Friday, January 18, 2008

Space-pirate badgers #3 and #4

Last post on this subject, I promise.

Archibald the space-pirate badger, from Doctor Who and the Pirate Loop, as imagined by Lee BindingWent to Manchester yesterday to sign more copies of Dr Who and the Pirate Loop. It was more exclusive an event than maybe we'd expected, but congratulations to young fans Peter and James for winning the quiz. Me, Jim and Trev did readings of our best bits (Milky-Pink City; the Doctor walks into the bar; the Doctor in the bathroom) and then got to scrawling our names.

John Davies of Short Trips fame made it along, and I also got to meet Mike Amberry and Bernard O'Toole, who'll be in "How the Doctor changed my life" later this year. Both manfully resisted the urge to throttle me for the work I've made them do. Then it was on to beer and Chinese, and a contest for lame meets with celebrities.

My brother-in-law and his mate the Yemayan Ambassador (see page 91) worried we'd share the last train home with Manchester's finest drunks. Sadly, the trip back to Macclesfield was quiet and uneventful.

Mock-up rough version of the cover of Doctor Who and the Pirate Loop, featuring Lee Binding's badger artworkAmongst the Decemberists, there was much comparison of our various reviews and how can readers pick up or concentrate on the strangest of elements.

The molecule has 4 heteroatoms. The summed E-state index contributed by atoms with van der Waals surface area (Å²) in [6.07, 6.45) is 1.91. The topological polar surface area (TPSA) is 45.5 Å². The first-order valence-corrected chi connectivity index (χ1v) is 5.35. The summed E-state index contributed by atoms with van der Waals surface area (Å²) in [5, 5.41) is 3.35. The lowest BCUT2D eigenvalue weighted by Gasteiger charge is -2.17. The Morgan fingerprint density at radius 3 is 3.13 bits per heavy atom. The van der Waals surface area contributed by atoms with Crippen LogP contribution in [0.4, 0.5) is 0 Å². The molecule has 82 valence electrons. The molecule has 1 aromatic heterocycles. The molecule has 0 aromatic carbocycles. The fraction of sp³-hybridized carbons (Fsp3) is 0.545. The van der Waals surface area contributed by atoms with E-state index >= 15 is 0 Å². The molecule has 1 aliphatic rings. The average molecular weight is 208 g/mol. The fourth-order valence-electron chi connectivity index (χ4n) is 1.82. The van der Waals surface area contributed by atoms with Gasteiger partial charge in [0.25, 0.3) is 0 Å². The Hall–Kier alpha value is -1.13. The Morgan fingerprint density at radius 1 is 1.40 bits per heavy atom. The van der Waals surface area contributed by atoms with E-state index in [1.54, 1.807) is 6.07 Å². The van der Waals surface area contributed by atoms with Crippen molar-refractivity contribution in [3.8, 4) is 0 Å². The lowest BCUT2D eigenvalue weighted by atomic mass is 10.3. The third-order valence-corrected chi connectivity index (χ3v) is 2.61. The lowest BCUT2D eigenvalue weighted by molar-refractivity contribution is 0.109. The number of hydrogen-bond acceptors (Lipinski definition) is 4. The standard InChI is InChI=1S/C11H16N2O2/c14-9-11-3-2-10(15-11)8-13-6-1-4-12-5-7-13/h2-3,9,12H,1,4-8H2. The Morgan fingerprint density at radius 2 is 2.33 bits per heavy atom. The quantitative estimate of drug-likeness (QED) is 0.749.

Anyway. Hooray, because I've managed to come out pick of the month of all knock-off product featured in this month's DWM, and am a bit dazzled to beat The Target Book, let alone my colleagues.
"The Pirate Loop is one of those rare things, a children's book that adults will adore. It's clever, funny, thoughtful and silly, and loads of other good words. But the one that sums it up best is this: brilliant."

Matt Michael, "The DWM Review", Doctor Who Magazine #391 (6 Feb 2008), p. 60.

SFX likes Jim's one best (though refers to it as "Peacekeeper"), and thought mine worth just 2.5 stars out of five. My own, it says, starts outrageously,
"and gets gradually camper from there ... It lurches between comic setpieces and frequent bursts of violence (including endless shootings and a couple of gratuitous stabbings), while the constant pressing of the temporal reset button quickly becomes wearying (even Martha admits she's "getting a bit bored by it all" at one point). It's also incredibly talky, and everyone knows that, if there's one thing guaranteed to turn the kids off, it's too much yakking."

Paul Kirkley, "SFXrated Books", SFX #166, February 2008, p112.

Archibald the space-pirate badger, from Doctor Who and the Pirate Loop, as imagined by Codename MooseIn fact, my book seems to have caused a bit of a stir, with some people tickled pick and others rather angry. "Omega's Chicken" on the Doctor Who forum thread for the book (you have to register to read it) seems especially cross, calling it "Absolutely terrible ... just childish, dull and banal." But on the whole people who deserve to continue to living (joke!) seem to enjoy it.

I don't think I can really count Millennium's lovely comments, much as they made me beam.

A few people at signings (some of them adults) have also asked about What Archie Did Next. Even the folks at my publishers seem taken with the little scamp - my editor even had cake with Lee Binding's Archie artwork printed on it. And I'm told people have done drawings...

But can you do better? I've set up an open Flickr group, "Archibald the space-pirate badger", in which YOU can submit your own drawings.


Alezed said...

About the flickr group... i have yet to read the book but as to drawing badgers I'll be right on it!

0tralala said...